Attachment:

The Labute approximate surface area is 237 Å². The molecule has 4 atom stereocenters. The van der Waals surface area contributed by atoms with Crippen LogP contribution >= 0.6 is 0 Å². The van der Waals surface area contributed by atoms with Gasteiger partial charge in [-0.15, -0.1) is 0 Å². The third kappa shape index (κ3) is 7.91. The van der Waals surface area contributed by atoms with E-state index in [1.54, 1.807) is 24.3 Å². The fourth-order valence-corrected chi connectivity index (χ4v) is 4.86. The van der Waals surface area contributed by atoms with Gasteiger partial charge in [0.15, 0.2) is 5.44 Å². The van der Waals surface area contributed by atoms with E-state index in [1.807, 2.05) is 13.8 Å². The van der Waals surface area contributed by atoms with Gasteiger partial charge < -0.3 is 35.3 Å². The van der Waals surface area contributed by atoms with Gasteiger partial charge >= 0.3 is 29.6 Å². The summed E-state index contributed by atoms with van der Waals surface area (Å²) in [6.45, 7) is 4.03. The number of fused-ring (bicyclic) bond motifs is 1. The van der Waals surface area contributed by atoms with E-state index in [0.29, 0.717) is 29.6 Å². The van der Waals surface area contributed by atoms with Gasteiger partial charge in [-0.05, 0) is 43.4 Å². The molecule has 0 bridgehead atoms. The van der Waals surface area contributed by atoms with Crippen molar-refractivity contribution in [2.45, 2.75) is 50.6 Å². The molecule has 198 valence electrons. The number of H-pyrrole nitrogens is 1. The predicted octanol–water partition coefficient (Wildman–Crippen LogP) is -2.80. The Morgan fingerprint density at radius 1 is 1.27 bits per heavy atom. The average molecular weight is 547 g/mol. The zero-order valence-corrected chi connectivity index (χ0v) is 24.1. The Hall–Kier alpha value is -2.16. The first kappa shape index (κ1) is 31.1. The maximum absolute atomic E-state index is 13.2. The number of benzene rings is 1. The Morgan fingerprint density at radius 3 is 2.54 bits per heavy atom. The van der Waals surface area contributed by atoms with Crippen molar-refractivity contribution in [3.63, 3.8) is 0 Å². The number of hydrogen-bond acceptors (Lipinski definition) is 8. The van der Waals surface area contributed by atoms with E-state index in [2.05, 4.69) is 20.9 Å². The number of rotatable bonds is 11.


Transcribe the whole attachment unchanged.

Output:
The Labute approximate surface area is 237 Å². The molecule has 4 atom stereocenters. The van der Waals surface area contributed by atoms with Crippen LogP contribution >= 0.6 is 0 Å². The van der Waals surface area contributed by atoms with Gasteiger partial charge in [-0.15, -0.1) is 0 Å². The third kappa shape index (κ3) is 7.91. The van der Waals surface area contributed by atoms with E-state index in [1.54, 1.807) is 24.3 Å². The fourth-order valence-corrected chi connectivity index (χ4v) is 4.86. The van der Waals surface area contributed by atoms with Gasteiger partial charge in [0.15, 0.2) is 5.44 Å². The van der Waals surface area contributed by atoms with E-state index in [1.807, 2.05) is 13.8 Å². The van der Waals surface area contributed by atoms with Gasteiger partial charge < -0.3 is 35.3 Å². The van der Waals surface area contributed by atoms with Gasteiger partial charge >= 0.3 is 29.6 Å². The summed E-state index contributed by atoms with van der Waals surface area (Å²) in [6.45, 7) is 4.03. The number of fused-ring (bicyclic) bond motifs is 1. The van der Waals surface area contributed by atoms with E-state index in [0.29, 0.717) is 29.6 Å². The van der Waals surface area contributed by atoms with Gasteiger partial charge in [-0.05, 0) is 43.4 Å². The molecule has 0 bridgehead atoms. The van der Waals surface area contributed by atoms with Crippen molar-refractivity contribution in [2.45, 2.75) is 50.6 Å². The molecule has 198 valence electrons. The number of H-pyrrole nitrogens is 1. The predicted octanol–water partition coefficient (Wildman–Crippen LogP) is -2.80. The Morgan fingerprint density at radius 1 is 1.27 bits per heavy atom. The average molecular weight is 547 g/mol. The zero-order valence-corrected chi connectivity index (χ0v) is 24.1. The Hall–Kier alpha value is -2.16. The first kappa shape index (κ1) is 31.1. The maximum absolute atomic E-state index is 13.2. The number of benzene rings is 1. The Morgan fingerprint density at radius 3 is 2.54 bits per heavy atom. The van der Waals surface area contributed by atoms with Crippen molar-refractivity contribution in [3.63, 3.8) is 0 Å². The number of hydrogen-bond acceptors (Lipinski definition) is 8. The van der Waals surface area contributed by atoms with E-state index in [2.05, 4.69) is 20.9 Å². The number of rotatable bonds is 11.